The time-hopping generation of Summers is no better off. Cable's son Tyler descends into villainy and is eventually put down by Wolverine without nearly enough protest from his dad. The lesson: Don't have a Summers for a dad.


Poor Alex. Look, sometimes you just have to hook up with your brother's wife, shortly after she learns she's a clone of your brother's true love, who was thought dead but has since returned to the living. We've all been there. It's a little harder to justify Havok tagging along with Madelyne Pryor's takeover of New York as the Goblin Queen, becoming her Goblin Prince and concubine, and wearing the skimpiest Havok costume you could possibly cosplay.

Mind control or not, Havok pulled the rare feat of betraying family and his X-Men teammates all in one fell swoop of an affair.

Shortly thereafter, Havok would lose his memories and become Magistrate Summers, in support of the pro-mutant-slavery Genosha, so it's tough to even say if "Inferno" is his worst X-Men event moment.


Ask any parent and they'll tell you that if they could clone an emergency backup of their beloved child (who they know will be the mutant messiah), they absolutely would (ok, don't actually ask that). That's exactly what Rachel Summers (aka Mother Askani, aka Time Travel is Confusing as Hell) did while raising and protecting infant Nathan Summers, the once and future Cable.

As is so often the case for good intentions involving cloning in the Marvel Universe, Cable's backup baby clone is stolen away and brought up under the iron fist of Apocalypse. He goes on to become Stryfe, Cable's arch-nemesis, and the villain at the center of the X-Men event "X-Cutioner's Song". The in-story explanation for Rachel's cloning -- she didn't think baby Cable would survive his techno-organic virus -- doesn't do enough to obfuscate her role in the creation of Stryfe.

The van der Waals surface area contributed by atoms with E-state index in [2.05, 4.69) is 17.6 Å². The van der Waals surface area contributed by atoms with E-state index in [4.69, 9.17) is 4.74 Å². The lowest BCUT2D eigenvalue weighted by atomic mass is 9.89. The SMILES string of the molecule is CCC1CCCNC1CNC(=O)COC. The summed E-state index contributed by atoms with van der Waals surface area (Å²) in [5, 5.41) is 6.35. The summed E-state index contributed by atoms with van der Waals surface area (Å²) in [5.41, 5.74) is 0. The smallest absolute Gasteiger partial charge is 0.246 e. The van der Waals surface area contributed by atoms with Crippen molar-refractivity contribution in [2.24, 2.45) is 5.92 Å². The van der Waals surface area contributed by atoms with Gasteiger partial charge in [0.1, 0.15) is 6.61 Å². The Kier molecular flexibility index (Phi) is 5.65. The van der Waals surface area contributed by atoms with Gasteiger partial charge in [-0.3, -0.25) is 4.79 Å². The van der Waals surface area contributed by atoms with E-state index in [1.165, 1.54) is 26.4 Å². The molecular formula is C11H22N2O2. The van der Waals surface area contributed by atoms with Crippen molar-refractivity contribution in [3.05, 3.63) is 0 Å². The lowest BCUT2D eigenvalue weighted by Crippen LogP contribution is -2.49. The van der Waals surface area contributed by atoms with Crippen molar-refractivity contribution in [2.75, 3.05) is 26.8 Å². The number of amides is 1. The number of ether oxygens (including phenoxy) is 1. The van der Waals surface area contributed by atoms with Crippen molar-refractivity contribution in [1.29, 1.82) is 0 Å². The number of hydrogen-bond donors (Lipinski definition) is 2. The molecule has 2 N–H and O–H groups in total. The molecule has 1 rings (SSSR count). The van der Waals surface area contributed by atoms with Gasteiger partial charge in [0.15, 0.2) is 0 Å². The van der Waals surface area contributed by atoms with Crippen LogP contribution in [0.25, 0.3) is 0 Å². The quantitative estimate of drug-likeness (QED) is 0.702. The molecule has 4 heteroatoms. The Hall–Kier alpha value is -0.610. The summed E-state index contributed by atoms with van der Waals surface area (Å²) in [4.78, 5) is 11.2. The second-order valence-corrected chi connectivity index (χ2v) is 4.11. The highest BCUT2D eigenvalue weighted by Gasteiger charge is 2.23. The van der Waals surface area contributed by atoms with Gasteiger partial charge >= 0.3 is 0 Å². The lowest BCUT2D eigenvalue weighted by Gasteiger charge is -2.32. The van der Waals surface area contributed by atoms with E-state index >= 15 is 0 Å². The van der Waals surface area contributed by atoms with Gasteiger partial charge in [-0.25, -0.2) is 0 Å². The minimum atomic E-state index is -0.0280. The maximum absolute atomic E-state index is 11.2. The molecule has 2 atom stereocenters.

Poor, poor Alex. In X-Factor #-1 we get a glimpse into Havok's tortured childhood. Turns out, after the plane crash, Mister Sinister orchestrated for Alex to be adopted by a family, the Blandings, who had recently lost a son. Alex is fostered in their home until Sinister manipulates the school bully to harass the Summers boy.

In the course of being bullied, Havok's mutant powers develop and he quite literally incinerates the bully. 

Now, clearly the bully was a jerk, and Sinister is and forever remains to blame, but this is still a murder that Havok has never accounted for. For years before Gabriel Summers came along, Havok was the Summers brother most likely to quietly slip to the dark side, and that formative darkness begins here.


For the Summers, Cable romancing the same woman his dad romanced (very shortly after the first apparent death of Jean Grey) is actually extremely normal. In Cable #13, Nathaniel Christopher Charles Dayspring Rutabaga Bea Arthur Summers goes all in for a hot makeout sesh with sea captain Lee Forrester. Although she's a relatively obscure character in X-Men lore, Forrester has taken a chance on love with Cyclops, Magneto, and Cable, in a pretty impressive array of powerful mutants.

In fact, it might just be that Cable has a thing for romantic partners that remind him of his parents. During his time in the future, Nate's wife (and mother of his child, Tyler) is named Jenskot, in a chosen homage to a Jean-Scott hybrid too close for comfort. Whatever works for you, mutant messiah.